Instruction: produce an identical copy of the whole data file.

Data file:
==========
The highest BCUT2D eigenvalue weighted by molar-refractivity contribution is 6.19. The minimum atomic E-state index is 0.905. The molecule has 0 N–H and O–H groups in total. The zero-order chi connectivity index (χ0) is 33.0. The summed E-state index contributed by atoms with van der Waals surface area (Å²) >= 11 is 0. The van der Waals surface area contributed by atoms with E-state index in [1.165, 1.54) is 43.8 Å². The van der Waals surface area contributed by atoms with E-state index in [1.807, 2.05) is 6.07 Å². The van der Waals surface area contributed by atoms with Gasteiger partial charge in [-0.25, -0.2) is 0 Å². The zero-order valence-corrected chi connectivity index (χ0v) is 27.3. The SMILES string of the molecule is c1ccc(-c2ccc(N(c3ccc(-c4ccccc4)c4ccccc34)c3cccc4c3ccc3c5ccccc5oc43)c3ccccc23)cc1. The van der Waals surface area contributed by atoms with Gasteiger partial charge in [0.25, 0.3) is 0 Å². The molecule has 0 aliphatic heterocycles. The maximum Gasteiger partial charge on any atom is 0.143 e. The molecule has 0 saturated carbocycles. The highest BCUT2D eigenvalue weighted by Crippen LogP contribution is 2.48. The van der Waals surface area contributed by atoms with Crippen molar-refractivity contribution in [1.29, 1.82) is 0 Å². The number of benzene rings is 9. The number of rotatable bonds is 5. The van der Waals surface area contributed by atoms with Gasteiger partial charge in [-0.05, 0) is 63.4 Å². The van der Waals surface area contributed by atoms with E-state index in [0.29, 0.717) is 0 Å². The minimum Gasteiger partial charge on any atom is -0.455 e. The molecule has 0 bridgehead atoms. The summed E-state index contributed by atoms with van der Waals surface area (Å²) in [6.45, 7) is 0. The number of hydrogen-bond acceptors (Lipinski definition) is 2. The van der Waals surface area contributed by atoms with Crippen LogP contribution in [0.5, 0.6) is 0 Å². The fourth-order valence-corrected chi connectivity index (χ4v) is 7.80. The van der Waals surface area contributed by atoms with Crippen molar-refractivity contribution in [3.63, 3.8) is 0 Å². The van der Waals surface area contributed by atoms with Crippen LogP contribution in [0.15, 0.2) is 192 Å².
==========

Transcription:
The highest BCUT2D eigenvalue weighted by molar-refractivity contribution is 6.19. The minimum atomic E-state index is 0.905. The molecule has 0 N–H and O–H groups in total. The zero-order chi connectivity index (χ0) is 33.0. The summed E-state index contributed by atoms with van der Waals surface area (Å²) >= 11 is 0. The van der Waals surface area contributed by atoms with E-state index in [1.165, 1.54) is 43.8 Å². The van der Waals surface area contributed by atoms with E-state index in [1.807, 2.05) is 6.07 Å². The van der Waals surface area contributed by atoms with Gasteiger partial charge in [-0.25, -0.2) is 0 Å². The zero-order valence-corrected chi connectivity index (χ0v) is 27.3. The SMILES string of the molecule is c1ccc(-c2ccc(N(c3ccc(-c4ccccc4)c4ccccc34)c3cccc4c3ccc3c5ccccc5oc43)c3ccccc23)cc1. The van der Waals surface area contributed by atoms with Gasteiger partial charge in [0.25, 0.3) is 0 Å². The molecule has 0 aliphatic heterocycles. The maximum Gasteiger partial charge on any atom is 0.143 e. The molecule has 0 saturated carbocycles. The highest BCUT2D eigenvalue weighted by Crippen LogP contribution is 2.48. The van der Waals surface area contributed by atoms with Crippen molar-refractivity contribution in [1.29, 1.82) is 0 Å². The number of benzene rings is 9. The number of rotatable bonds is 5. The van der Waals surface area contributed by atoms with Gasteiger partial charge in [-0.05, 0) is 63.4 Å². The van der Waals surface area contributed by atoms with E-state index in [0.29, 0.717) is 0 Å². The minimum Gasteiger partial charge on any atom is -0.455 e. The molecule has 0 bridgehead atoms. The summed E-state index contributed by atoms with van der Waals surface area (Å²) in [6.45, 7) is 0. The number of hydrogen-bond acceptors (Lipinski definition) is 2. The van der Waals surface area contributed by atoms with Crippen LogP contribution in [0.5, 0.6) is 0 Å². The fourth-order valence-corrected chi connectivity index (χ4v) is 7.80. The van der Waals surface area contributed by atoms with Crippen molar-refractivity contribution in [3.63, 3.8) is 0 Å². The van der Waals surface area contributed by atoms with Crippen LogP contribution in [0.15, 0.2) is 192 Å².